Glasserman P (2004) Monte Carlo Methods in Financial Engineering Springer
1: – IntegerInput
On entry: the bridge construction order to use.
, , or .
2: – Real (Kind=nag_wp)Input
On entry: , the start value of the time interval on which the Wiener process is to be constructed.
3: – Real (Kind=nag_wp)Input
On entry: , the largest time at which the Wiener process is to be constructed.
4: – IntegerInput
On entry: , the number of time points in the Wiener process, excluding and .
5: – Real (Kind=nag_wp) arrayInput
On entry: the time points, , at which the Wiener process is to be constructed. Note that the final time is not included in this array.
and , for ;
6: – IntegerInput
On entry: the number of elements in the array move.
7: – Integer arrayInput
On entry: the indices of the entries in intime which should be moved to the front of the times array, with setting the th element of times to . Note that ranges from to ntimes. When , move is not referenced.
On exit: the output bridge construction order. This should be passed to g05xaf or g05xcf.
9: – IntegerInput/Output
On entry: ifail must be set to , . If you are unfamiliar with this argument you should refer to Section 3.4 in How to Use the NAG Library and its Documentation for details.
For environments where it might be inappropriate to halt program execution when an error is detected, the value is recommended. If the output of error messages is undesirable, then the value is recommended. Otherwise, if you are not familiar with this argument, the recommended value is . When the value is used it is essential to test the value of ifail on exit.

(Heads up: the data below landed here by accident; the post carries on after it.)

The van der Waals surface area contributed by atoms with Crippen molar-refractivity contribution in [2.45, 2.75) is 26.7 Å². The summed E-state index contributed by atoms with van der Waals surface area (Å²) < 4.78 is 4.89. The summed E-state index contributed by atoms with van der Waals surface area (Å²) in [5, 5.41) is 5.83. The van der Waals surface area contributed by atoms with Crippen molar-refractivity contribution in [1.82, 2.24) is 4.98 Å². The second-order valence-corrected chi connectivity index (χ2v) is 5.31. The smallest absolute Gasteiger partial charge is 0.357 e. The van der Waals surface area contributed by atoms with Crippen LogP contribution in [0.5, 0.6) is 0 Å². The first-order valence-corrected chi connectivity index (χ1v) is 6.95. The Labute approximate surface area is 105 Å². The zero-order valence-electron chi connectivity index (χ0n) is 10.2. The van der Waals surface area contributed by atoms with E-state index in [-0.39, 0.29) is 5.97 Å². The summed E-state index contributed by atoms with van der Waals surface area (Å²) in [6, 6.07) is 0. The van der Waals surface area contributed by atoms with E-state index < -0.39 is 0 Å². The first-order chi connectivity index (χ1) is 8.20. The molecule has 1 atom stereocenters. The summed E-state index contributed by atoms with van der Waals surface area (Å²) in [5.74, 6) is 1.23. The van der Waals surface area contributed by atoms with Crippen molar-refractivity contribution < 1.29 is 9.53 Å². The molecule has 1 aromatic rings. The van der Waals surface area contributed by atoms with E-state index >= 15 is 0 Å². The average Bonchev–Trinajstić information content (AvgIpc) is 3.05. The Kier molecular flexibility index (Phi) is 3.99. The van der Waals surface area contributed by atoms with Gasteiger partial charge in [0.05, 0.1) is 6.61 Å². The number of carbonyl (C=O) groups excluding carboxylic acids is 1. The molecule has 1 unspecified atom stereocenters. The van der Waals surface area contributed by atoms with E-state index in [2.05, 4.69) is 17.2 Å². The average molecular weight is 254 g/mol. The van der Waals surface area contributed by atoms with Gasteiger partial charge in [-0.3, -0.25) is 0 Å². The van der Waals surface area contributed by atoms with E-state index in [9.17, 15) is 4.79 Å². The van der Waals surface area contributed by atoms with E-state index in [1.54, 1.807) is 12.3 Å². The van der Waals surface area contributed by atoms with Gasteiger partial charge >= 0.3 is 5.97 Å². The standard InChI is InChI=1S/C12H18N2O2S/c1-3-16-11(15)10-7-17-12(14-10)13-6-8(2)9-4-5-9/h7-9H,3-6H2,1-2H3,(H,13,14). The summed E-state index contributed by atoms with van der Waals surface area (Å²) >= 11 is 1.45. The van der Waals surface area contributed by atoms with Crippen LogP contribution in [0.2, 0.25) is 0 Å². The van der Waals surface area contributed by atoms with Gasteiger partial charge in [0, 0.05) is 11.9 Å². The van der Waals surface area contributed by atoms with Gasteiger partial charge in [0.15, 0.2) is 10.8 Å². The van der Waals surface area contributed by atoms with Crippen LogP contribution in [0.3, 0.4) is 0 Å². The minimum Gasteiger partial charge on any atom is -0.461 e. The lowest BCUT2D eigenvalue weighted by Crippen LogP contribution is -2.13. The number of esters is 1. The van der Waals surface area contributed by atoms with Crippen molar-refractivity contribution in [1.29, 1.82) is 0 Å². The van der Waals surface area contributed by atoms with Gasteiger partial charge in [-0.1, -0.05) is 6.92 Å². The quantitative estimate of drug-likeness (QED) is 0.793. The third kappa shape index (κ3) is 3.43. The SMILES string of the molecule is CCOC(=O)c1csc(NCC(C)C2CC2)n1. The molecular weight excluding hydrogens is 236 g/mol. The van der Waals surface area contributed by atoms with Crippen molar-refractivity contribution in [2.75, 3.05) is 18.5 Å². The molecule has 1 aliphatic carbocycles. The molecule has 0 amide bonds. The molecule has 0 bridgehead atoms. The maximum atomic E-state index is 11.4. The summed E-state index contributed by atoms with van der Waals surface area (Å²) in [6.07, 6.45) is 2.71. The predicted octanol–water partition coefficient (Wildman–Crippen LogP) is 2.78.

On exit: unless the routine detects an error or a warning has been flagged (see Section 6).
Error Indicators and Warnings
If on entry or , explanatory error messages are output on the current error message unit (as defined by x04aaf).
Errors or warnings detected by the routine:
On entry, . Constraint: , , or
On entry, . Constraint: .
On entry, and . Constraint: .
On entry, and .
Constraint: the elements in intime must be in increasing order.
On entry, and . Constraint: .
On entry, , and . Constraint: .
On entry, .
Constraint: for all .
On entry, and . Constraint: for all .
On entry, and both equal .
Constraint: all elements in move must be unique.
An unexpected error has been triggered by this routine. Please
See Section 3.9 in How to Use the NAG Library and its Documentation for further information.
Your licence key may have expired or may not have been installed correctly.
See Section 3.8 in How to Use the NAG Library and its Documentation for further information.
Dynamic memory allocation failed.
See Section 3.7 in How to Use the NAG Library and its Documentation for further information.
Parallelism and Performance
g05xef is threaded by NAG for parallel execution in multithreaded implementations of the NAG Library.
Please consult the X06 Chapter Introduction for information on how to control and interrogate the OpenMP environment used within this routine. Please also consult the Users' Note for your implementation for any additional implementation-specific information.
This example calls g05xef, g05xaf and g05xbf to generate two sample paths of a three-dimensional free Wiener process. The array move is used to ensure that a certain part of the sample path is always constructed using the lowest dimensions of the input quasi-random points. For further details on using quasi-random points with the Brownian bridge algorithm, please see Section 2.6 in the G05 Chapter Introduction.